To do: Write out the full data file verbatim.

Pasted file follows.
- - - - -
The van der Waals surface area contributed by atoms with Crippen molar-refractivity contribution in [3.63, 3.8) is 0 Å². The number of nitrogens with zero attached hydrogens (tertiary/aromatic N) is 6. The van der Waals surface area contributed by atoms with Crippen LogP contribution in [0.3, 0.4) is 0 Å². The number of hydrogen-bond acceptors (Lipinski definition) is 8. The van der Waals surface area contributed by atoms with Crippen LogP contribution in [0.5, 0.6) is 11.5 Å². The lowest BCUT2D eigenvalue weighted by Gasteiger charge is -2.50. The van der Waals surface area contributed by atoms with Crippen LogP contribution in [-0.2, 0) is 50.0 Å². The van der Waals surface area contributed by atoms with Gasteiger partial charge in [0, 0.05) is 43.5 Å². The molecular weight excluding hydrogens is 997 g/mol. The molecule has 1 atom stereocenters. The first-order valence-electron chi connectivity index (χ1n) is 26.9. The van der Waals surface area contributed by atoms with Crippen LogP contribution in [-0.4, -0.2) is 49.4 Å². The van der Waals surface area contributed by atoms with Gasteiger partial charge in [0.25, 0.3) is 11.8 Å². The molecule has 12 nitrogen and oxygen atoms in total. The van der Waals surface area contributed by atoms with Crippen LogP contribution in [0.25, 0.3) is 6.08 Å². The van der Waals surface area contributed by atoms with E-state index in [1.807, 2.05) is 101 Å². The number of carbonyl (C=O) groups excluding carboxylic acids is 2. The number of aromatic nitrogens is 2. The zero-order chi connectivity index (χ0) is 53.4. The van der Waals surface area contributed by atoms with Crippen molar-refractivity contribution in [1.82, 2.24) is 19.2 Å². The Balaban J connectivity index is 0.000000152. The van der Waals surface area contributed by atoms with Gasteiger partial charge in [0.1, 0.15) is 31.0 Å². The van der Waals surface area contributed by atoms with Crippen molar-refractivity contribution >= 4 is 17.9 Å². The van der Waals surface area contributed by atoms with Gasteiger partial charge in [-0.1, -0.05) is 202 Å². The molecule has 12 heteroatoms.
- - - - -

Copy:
The van der Waals surface area contributed by atoms with Crippen molar-refractivity contribution in [3.63, 3.8) is 0 Å². The number of nitrogens with zero attached hydrogens (tertiary/aromatic N) is 6. The van der Waals surface area contributed by atoms with Crippen LogP contribution in [0.3, 0.4) is 0 Å². The number of hydrogen-bond acceptors (Lipinski definition) is 8. The van der Waals surface area contributed by atoms with Crippen LogP contribution in [0.5, 0.6) is 11.5 Å². The lowest BCUT2D eigenvalue weighted by Gasteiger charge is -2.50. The van der Waals surface area contributed by atoms with Crippen LogP contribution in [-0.2, 0) is 50.0 Å². The van der Waals surface area contributed by atoms with Gasteiger partial charge in [0, 0.05) is 43.5 Å². The molecular weight excluding hydrogens is 997 g/mol. The molecule has 1 atom stereocenters. The first-order valence-electron chi connectivity index (χ1n) is 26.9. The van der Waals surface area contributed by atoms with Crippen LogP contribution in [-0.4, -0.2) is 49.4 Å². The van der Waals surface area contributed by atoms with Gasteiger partial charge in [0.25, 0.3) is 11.8 Å². The molecule has 12 nitrogen and oxygen atoms in total. The van der Waals surface area contributed by atoms with Crippen LogP contribution in [0.25, 0.3) is 6.08 Å². The van der Waals surface area contributed by atoms with E-state index in [1.807, 2.05) is 101 Å². The number of carbonyl (C=O) groups excluding carboxylic acids is 2. The number of aromatic nitrogens is 2. The zero-order chi connectivity index (χ0) is 53.4. The van der Waals surface area contributed by atoms with Crippen molar-refractivity contribution in [1.82, 2.24) is 19.2 Å². The Balaban J connectivity index is 0.000000152. The van der Waals surface area contributed by atoms with Gasteiger partial charge in [0.1, 0.15) is 31.0 Å². The van der Waals surface area contributed by atoms with Crippen molar-refractivity contribution >= 4 is 17.9 Å². The van der Waals surface area contributed by atoms with Gasteiger partial charge in [-0.1, -0.05) is 202 Å². The molecule has 12 heteroatoms.